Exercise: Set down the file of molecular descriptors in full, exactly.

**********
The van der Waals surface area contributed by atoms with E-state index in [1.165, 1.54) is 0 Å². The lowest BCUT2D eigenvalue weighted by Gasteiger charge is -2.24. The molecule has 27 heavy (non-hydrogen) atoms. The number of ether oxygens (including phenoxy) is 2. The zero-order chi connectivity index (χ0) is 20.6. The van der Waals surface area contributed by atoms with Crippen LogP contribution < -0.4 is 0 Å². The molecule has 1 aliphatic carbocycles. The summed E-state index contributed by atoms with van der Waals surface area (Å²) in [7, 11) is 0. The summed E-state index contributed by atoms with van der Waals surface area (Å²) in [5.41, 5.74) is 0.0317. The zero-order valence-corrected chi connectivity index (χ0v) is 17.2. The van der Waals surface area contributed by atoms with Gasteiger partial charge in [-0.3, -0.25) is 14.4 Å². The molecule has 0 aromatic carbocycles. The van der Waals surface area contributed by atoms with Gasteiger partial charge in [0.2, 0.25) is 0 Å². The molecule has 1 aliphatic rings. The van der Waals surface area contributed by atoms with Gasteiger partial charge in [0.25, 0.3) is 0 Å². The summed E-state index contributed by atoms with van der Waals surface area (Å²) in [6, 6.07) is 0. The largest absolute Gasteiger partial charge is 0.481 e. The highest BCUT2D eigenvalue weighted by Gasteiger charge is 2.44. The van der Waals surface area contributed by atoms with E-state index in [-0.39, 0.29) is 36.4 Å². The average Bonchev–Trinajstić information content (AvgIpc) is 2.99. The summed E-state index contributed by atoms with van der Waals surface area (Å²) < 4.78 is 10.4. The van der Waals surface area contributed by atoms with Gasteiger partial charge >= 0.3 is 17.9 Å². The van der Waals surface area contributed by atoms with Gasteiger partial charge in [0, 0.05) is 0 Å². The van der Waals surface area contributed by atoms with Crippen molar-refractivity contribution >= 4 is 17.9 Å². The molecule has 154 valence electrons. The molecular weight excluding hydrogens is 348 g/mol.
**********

The van der Waals surface area contributed by atoms with E-state index in [1.165, 1.54) is 0 Å². The lowest BCUT2D eigenvalue weighted by Gasteiger charge is -2.24. The molecule has 27 heavy (non-hydrogen) atoms. The number of ether oxygens (including phenoxy) is 2. The zero-order chi connectivity index (χ0) is 20.6. The van der Waals surface area contributed by atoms with Crippen LogP contribution < -0.4 is 0 Å². The molecule has 1 aliphatic carbocycles. The summed E-state index contributed by atoms with van der Waals surface area (Å²) in [7, 11) is 0. The summed E-state index contributed by atoms with van der Waals surface area (Å²) in [5.41, 5.74) is 0.0317. The zero-order valence-corrected chi connectivity index (χ0v) is 17.2. The van der Waals surface area contributed by atoms with Gasteiger partial charge in [-0.3, -0.25) is 14.4 Å². The molecule has 0 aromatic carbocycles. The van der Waals surface area contributed by atoms with Gasteiger partial charge in [0.2, 0.25) is 0 Å². The molecule has 1 aliphatic rings. The van der Waals surface area contributed by atoms with Gasteiger partial charge in [0.25, 0.3) is 0 Å². The summed E-state index contributed by atoms with van der Waals surface area (Å²) in [6, 6.07) is 0. The largest absolute Gasteiger partial charge is 0.481 e. The highest BCUT2D eigenvalue weighted by Gasteiger charge is 2.44. The van der Waals surface area contributed by atoms with E-state index in [-0.39, 0.29) is 36.4 Å². The average Bonchev–Trinajstić information content (AvgIpc) is 2.99. The summed E-state index contributed by atoms with van der Waals surface area (Å²) < 4.78 is 10.4. The van der Waals surface area contributed by atoms with Gasteiger partial charge >= 0.3 is 17.9 Å². The van der Waals surface area contributed by atoms with Gasteiger partial charge in [0, 0.05) is 0 Å². The van der Waals surface area contributed by atoms with Crippen molar-refractivity contribution >= 4 is 17.9 Å². The molecule has 154 valence electrons. The molecular weight excluding hydrogens is 348 g/mol.